So for all the grotesquery of Daneri, is there something admirable in his obnoxiousness? After all, he wants to capture, well, everything in his poem, the whole planet. Even if his method is wrong, is there something devotional, something compelling and even admirable in his attempt? About two-thirds of the way through the story, we learn that Daneri has been granted the greatest gift imaginable: the infinite, all-seeing eye of God. “The Aleph,” he tells the narrator Borges, “is one of the points in space that contain all points.” It’s where, “without admixture or confusion, all the places of the world, seen from every angle, coexist.” Daneri says he discovered the Aleph in his childhood cellar; he says that it’s still there. It’s his muse, his inspiration. Or it is the vehicle that allows him to see his muse: the simultaneous coexistence of all things.

If at first you don’t believe Daneri, neither does Borges. Hanging up the phone, he reflects that sometimes “learning a fact is enough to make an entire series of corroborating details, previously unrecognized, fall into place; I was amazed that I hadn’t realized until that moment that Carlos Argentino was a madman.”

But the Borges narrator does visit. He allows himself to get locked in Daneri’s cellar. And there what he sees is worth the imposition of a lengthy quote. Under the step, toward the right, writes Borges:

“I saw a small iridescent sphere of almost unbearable brightness […] I saw the populous sea, saw dawn and dusk, saw the multitudes of the Americas, saw a silvery spiderweb at the center of a black pyramid, saw a broken labyrinth (it was London), saw endless eyes, all very close, studying themselves in me as though in a mirror, saw all mirrors on the planet (and none of them reflecting me), saw in a rear courtyard on Calle Soler the same tiles I’d seen twenty years before in the entryway of a house in Fray Bentos, saw clusters of grapes, snow, veins of metal, water vapor, saw convex equatorial deserts and their every grain of sand, saw a woman in Inverness whom I shall never forget, saw her violent hair, her haughty body, saw a cancer in her breast, saw a circle of dry soil within a sidewalk where there had once been a tree . . . “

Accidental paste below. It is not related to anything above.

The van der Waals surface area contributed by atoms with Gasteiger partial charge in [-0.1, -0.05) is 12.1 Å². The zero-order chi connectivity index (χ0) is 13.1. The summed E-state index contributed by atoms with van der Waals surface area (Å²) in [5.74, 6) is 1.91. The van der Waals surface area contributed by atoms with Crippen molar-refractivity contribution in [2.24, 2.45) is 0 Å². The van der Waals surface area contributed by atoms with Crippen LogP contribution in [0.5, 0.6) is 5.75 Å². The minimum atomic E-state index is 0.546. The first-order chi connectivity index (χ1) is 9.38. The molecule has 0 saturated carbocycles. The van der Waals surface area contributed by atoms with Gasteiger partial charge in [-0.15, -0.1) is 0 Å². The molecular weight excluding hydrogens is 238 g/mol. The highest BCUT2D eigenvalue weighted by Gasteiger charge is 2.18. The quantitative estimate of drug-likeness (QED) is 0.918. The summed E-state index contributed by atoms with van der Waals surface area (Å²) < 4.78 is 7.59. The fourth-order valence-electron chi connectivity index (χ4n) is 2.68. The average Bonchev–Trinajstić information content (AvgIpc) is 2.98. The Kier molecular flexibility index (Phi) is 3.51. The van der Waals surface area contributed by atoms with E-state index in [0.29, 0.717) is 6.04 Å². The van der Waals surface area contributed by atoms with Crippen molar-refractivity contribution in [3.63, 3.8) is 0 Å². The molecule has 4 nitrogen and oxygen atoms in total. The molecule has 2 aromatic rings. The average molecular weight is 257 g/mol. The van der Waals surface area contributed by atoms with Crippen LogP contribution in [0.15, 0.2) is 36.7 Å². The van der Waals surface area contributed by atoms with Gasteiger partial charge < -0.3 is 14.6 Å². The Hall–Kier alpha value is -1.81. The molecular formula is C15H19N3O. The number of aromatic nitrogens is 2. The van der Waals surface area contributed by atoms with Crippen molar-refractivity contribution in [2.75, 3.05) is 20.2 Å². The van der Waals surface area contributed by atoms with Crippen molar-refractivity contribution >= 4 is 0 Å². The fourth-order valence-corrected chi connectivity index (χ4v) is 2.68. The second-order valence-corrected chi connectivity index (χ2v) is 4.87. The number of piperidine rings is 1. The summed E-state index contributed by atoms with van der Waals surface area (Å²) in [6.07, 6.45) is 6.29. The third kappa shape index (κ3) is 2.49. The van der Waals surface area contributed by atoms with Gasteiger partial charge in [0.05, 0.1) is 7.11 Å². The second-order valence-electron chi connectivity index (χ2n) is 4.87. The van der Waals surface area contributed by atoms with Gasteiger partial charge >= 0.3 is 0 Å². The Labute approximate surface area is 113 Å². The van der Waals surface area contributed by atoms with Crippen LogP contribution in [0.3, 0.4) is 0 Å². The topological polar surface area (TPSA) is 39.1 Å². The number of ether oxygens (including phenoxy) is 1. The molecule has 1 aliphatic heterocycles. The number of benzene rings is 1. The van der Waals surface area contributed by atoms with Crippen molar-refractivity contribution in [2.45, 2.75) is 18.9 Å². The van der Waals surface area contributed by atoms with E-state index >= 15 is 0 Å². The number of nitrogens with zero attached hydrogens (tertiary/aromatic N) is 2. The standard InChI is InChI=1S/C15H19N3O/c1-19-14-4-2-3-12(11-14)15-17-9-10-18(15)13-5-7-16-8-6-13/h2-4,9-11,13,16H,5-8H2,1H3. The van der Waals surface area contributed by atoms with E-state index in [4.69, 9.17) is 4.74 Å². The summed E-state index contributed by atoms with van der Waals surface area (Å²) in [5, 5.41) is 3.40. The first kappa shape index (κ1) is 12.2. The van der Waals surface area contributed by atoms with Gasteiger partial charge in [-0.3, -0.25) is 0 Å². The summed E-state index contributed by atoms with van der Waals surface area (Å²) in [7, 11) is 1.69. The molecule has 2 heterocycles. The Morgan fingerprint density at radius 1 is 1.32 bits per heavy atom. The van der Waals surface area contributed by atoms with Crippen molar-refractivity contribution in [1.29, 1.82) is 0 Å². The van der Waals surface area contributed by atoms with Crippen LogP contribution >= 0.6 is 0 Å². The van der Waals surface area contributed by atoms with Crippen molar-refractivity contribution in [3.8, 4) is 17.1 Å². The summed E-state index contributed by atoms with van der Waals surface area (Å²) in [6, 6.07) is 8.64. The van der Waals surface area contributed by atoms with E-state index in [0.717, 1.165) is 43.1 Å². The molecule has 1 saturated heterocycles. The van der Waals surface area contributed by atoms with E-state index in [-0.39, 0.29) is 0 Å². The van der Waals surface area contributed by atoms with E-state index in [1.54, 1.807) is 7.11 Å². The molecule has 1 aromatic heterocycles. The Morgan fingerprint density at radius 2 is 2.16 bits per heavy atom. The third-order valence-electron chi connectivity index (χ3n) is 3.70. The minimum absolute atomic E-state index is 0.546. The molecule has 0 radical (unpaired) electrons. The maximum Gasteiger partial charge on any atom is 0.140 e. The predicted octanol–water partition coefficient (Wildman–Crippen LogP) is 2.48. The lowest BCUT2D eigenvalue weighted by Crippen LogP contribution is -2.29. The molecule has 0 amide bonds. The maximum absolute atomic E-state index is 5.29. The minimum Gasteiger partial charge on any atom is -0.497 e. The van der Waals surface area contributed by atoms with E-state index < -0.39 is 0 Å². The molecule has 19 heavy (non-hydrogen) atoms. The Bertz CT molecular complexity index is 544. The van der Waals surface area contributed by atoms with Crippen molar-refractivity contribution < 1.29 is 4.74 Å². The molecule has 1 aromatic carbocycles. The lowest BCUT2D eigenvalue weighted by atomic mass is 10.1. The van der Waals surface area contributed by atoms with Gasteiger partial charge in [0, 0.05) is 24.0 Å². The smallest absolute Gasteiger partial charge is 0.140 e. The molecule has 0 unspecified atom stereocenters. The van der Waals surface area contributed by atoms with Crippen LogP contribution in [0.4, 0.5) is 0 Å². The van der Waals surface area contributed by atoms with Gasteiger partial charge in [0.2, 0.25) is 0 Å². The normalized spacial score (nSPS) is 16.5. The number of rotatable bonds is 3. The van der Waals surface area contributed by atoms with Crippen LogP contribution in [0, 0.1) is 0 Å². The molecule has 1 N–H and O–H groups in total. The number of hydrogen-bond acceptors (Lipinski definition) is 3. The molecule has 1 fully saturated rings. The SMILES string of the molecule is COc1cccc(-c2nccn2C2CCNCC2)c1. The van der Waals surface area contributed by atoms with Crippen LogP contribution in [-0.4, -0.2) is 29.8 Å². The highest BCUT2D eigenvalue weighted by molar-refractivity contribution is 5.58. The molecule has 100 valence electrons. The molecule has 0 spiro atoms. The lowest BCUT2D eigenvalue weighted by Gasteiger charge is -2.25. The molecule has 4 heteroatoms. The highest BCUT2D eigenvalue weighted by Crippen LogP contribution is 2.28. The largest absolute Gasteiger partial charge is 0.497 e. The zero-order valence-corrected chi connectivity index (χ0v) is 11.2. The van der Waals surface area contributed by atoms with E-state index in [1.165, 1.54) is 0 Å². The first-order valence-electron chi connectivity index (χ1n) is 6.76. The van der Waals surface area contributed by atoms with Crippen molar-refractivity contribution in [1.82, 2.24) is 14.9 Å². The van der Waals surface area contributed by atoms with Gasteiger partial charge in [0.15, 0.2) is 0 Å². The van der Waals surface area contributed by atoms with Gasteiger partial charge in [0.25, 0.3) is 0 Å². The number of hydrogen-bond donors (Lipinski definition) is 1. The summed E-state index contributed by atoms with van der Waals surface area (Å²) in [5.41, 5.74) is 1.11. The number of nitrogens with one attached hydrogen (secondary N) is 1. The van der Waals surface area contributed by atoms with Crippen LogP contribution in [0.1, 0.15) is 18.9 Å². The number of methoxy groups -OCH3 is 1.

And though this rush of detail continues on significantly longer, I hope at least this introduction to the narrator’s vision expresses just how beautiful and overwhelming the Aleph actually is—a fact worth chewing on because what we now have are two simulacra of infinity: one beautiful, one grotesque.

Daneri’s poem of infinite allusions, which exist for his mind alone, is of course solipsism; it’s the infinite bent inward. For to draw obsessively into our minds, into the echo chamber of our art, is to draw away from others, from the possibility of connection. And while it would be easy to say here that Borges’s vivid details—the spiderweb in the pyramid, the snow, the veins of metal—do reach out and communicate, Borges himself points out that what he wants to share is still veiled in the inexpressible.

“In that unbounded moment,” he writes, “I saw millions of delightful and horrible acts; none amazed me so much as the fact that all occupied the same point, without superposition and without transparency. What my eyes saw was simultaneous; what I shall write is successive, because language is successive.”

Two expressions of the infinite. Two forms of experiment. Has the more beautiful prose actually succeeded? Or is there an honesty and value to Daneri’s poem, which fails to capture the Aleph? What of the inexpressible can be expressed?